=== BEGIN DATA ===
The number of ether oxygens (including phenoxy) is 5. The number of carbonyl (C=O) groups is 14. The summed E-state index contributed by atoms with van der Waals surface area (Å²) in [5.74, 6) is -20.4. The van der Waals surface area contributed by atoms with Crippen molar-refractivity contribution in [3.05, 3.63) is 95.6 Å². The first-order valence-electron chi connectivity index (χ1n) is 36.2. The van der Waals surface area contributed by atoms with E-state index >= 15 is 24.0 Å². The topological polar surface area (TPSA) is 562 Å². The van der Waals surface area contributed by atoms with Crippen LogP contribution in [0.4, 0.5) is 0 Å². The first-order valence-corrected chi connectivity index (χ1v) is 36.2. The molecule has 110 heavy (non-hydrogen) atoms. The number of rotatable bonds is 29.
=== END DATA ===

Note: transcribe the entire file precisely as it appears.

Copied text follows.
The number of ether oxygens (including phenoxy) is 5. The number of carbonyl (C=O) groups is 14. The summed E-state index contributed by atoms with van der Waals surface area (Å²) in [5.74, 6) is -20.4. The van der Waals surface area contributed by atoms with Crippen molar-refractivity contribution in [3.05, 3.63) is 95.6 Å². The first-order valence-electron chi connectivity index (χ1n) is 36.2. The van der Waals surface area contributed by atoms with E-state index >= 15 is 24.0 Å². The topological polar surface area (TPSA) is 562 Å². The van der Waals surface area contributed by atoms with Crippen LogP contribution in [0.4, 0.5) is 0 Å². The first-order valence-corrected chi connectivity index (χ1v) is 36.2. The molecule has 110 heavy (non-hydrogen) atoms. The number of rotatable bonds is 29.